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Another explanation for dain daiin...

Hi everyone,

I'm not going to bore you with two pages of densely argued logic explaining why I think the following (I'll leave that for another day), but here's my latest prediction for what dain / daiin is.

"d<...>" means "copy the whole word <...> words back".

This is a form of data compression (to be more precise, it's the basis behind the popular "Lempel-Ziv 77" algorithm): the offset field is normally heavily biased towards low numbers (because locality of reference usually ==> locality of relevance).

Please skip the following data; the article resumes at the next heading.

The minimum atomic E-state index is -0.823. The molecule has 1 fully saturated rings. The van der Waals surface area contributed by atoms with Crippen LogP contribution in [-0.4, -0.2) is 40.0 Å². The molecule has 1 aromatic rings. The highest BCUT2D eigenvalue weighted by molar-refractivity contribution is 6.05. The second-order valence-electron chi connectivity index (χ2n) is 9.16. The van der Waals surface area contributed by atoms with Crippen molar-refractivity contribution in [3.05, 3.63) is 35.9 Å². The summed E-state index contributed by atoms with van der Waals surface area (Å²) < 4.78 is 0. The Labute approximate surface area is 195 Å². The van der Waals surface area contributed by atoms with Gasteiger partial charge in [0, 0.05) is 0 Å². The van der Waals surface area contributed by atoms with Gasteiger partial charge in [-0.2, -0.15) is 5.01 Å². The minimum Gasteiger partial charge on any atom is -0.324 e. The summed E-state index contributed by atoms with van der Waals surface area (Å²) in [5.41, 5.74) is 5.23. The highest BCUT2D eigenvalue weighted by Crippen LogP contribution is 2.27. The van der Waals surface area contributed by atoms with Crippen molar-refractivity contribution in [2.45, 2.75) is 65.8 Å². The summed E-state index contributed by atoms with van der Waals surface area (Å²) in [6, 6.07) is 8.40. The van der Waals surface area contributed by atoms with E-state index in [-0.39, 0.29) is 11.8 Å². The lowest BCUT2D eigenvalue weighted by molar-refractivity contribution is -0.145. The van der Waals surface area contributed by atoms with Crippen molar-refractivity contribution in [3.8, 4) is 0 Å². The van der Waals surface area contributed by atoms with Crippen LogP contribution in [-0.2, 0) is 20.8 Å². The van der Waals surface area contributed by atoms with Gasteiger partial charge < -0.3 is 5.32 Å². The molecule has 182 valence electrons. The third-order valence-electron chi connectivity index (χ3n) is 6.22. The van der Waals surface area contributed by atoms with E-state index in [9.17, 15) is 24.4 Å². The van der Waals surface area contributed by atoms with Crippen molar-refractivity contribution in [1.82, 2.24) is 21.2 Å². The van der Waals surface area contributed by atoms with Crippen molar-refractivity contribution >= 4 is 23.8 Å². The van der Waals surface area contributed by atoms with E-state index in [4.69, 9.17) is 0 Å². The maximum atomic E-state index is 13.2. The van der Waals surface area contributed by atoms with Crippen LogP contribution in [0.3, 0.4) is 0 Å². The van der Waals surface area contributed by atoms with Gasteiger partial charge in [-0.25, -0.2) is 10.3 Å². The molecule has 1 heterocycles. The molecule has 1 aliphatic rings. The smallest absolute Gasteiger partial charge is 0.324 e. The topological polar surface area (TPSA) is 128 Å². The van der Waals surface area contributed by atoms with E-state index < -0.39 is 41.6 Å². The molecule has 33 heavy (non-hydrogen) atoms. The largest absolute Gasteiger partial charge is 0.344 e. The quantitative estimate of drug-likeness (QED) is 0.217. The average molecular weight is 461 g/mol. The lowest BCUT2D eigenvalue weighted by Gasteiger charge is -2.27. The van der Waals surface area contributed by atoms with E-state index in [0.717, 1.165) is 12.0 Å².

In a text stream (as opposed to a data stream), "copy(-1)" would be very very rare [ insert self-referential joke here :-) ], but "copy(-2)" and "copy(-3)" would be very common indeed.

Then: "an" / "ain" / "aiin" would indeed be (as recently suggested) hidden-in-plain-sight Roman numerals - after "d", they would be encoding *negative word indices*.

OK, I admit that, as I work as a data compression consultant, there may be an element of the "Golden Hammer" Antipattern at work here (ie, "when all you have is a hammer, everything looks like a nail"). But I still think I've hit this particular nail on the head. :-)

Cheers, .....Nick Pelling.....